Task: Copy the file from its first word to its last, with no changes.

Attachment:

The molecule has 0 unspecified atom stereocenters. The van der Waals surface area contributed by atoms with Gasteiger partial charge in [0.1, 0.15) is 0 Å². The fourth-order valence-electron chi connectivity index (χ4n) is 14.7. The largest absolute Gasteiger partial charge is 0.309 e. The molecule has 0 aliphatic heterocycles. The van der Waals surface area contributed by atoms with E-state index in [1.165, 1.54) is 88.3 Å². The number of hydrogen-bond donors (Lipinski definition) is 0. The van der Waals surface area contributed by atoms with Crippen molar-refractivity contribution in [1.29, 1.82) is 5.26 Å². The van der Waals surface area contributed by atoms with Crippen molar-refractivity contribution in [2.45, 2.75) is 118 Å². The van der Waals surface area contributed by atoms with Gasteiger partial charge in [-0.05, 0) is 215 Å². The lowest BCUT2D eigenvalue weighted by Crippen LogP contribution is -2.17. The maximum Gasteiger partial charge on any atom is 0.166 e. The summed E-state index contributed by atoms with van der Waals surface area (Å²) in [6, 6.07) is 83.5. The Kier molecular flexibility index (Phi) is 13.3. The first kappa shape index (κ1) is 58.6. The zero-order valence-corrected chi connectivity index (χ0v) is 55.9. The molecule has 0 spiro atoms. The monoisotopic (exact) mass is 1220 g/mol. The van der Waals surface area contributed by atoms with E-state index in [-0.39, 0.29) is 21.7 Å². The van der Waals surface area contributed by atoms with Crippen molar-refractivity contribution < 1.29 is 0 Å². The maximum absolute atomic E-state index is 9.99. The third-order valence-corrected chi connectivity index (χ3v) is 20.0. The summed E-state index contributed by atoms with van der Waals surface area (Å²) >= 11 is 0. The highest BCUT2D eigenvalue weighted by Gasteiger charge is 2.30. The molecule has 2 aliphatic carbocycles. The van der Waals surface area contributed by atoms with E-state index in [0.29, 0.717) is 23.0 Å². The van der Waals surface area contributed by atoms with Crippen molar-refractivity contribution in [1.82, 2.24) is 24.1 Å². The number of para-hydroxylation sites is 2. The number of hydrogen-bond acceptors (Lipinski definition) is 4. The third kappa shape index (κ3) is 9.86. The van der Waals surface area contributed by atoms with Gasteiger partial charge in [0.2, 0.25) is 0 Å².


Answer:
The molecule has 0 unspecified atom stereocenters. The van der Waals surface area contributed by atoms with Gasteiger partial charge in [0.1, 0.15) is 0 Å². The fourth-order valence-electron chi connectivity index (χ4n) is 14.7. The largest absolute Gasteiger partial charge is 0.309 e. The molecule has 0 aliphatic heterocycles. The van der Waals surface area contributed by atoms with E-state index in [1.165, 1.54) is 88.3 Å². The number of hydrogen-bond donors (Lipinski definition) is 0. The van der Waals surface area contributed by atoms with Crippen molar-refractivity contribution in [1.29, 1.82) is 5.26 Å². The van der Waals surface area contributed by atoms with Crippen molar-refractivity contribution in [2.45, 2.75) is 118 Å². The van der Waals surface area contributed by atoms with Gasteiger partial charge in [-0.05, 0) is 215 Å². The lowest BCUT2D eigenvalue weighted by Crippen LogP contribution is -2.17. The maximum Gasteiger partial charge on any atom is 0.166 e. The summed E-state index contributed by atoms with van der Waals surface area (Å²) in [6, 6.07) is 83.5. The Kier molecular flexibility index (Phi) is 13.3. The first kappa shape index (κ1) is 58.6. The zero-order valence-corrected chi connectivity index (χ0v) is 55.9. The molecule has 0 spiro atoms. The monoisotopic (exact) mass is 1220 g/mol. The van der Waals surface area contributed by atoms with E-state index in [-0.39, 0.29) is 21.7 Å². The van der Waals surface area contributed by atoms with Crippen molar-refractivity contribution < 1.29 is 0 Å². The maximum absolute atomic E-state index is 9.99. The third-order valence-corrected chi connectivity index (χ3v) is 20.0. The summed E-state index contributed by atoms with van der Waals surface area (Å²) >= 11 is 0. The highest BCUT2D eigenvalue weighted by Gasteiger charge is 2.30. The molecule has 2 aliphatic carbocycles. The van der Waals surface area contributed by atoms with E-state index in [0.29, 0.717) is 23.0 Å². The van der Waals surface area contributed by atoms with Crippen molar-refractivity contribution in [1.82, 2.24) is 24.1 Å². The number of para-hydroxylation sites is 2. The number of hydrogen-bond acceptors (Lipinski definition) is 4. The third kappa shape index (κ3) is 9.86. The van der Waals surface area contributed by atoms with Gasteiger partial charge in [0.2, 0.25) is 0 Å².